Introduction to Fiber Diffraction

How this applies to DNA

Fig h5: A space filling model of DNA-B form (W. Fuller)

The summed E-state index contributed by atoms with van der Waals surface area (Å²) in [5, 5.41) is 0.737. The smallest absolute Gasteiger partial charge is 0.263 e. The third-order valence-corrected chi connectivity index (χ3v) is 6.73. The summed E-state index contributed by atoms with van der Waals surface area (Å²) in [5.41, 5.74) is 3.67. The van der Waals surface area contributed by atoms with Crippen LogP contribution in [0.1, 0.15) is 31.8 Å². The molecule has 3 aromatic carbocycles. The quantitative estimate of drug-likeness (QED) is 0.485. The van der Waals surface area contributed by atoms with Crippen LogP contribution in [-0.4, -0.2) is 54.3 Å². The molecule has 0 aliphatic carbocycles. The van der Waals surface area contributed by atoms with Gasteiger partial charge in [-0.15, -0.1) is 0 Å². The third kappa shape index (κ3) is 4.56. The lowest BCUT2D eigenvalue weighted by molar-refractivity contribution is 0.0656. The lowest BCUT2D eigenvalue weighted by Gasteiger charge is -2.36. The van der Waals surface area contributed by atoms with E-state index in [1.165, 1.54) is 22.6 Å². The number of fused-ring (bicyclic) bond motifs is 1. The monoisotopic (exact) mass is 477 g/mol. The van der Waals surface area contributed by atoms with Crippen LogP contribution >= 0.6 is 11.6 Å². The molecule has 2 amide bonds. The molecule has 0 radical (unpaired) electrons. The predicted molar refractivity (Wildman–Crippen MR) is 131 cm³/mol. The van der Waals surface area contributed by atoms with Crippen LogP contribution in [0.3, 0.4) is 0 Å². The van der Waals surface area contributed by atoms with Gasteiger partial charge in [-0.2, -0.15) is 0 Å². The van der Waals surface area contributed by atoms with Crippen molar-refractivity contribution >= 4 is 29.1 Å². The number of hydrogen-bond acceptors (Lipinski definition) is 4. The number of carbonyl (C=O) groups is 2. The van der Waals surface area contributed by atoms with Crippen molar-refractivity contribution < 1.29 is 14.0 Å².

DNA-B form is a simple helix which repeats in one turn. It has 10 base pairs per turn so that the angle turned ber base Π is 36°. The spacing between the bases is 3.4 Å (i.e. p = 3.4 Å) and the pitch is ten times greater (i.e. P = 34 Å. For low order layer lines the order of the Bessel function n which occurs on the l'th layer line is l. Because of their mass the phosphate groups are the dominant scatterers in a nucleic acids.The phosphate oxygens show up as prominent white spheres in the atomic model (Fig h5). The spacing of the layer lines in Fig h1 corresponds to 34 Å - the helix repeats in 34 Å. In this case this is also the pitch P. Knowing this and Francis Crick's formula for the scattering of a helix, Jim Watson was able to glean the radius of the phosphate groups from the look of the helix cross in Rosalind Franklin's fiber diffraction patterns of DNA . Furthermore, the strong meridional reflexion (see Fig h1) which has a Bragg spacing of 3.4 Å, must correspond to 1/p, (i.e. the spacing between bases was 3.4 Å). These pieces of information went a long way towards defining the essential parameters of the Watson-Crick model.

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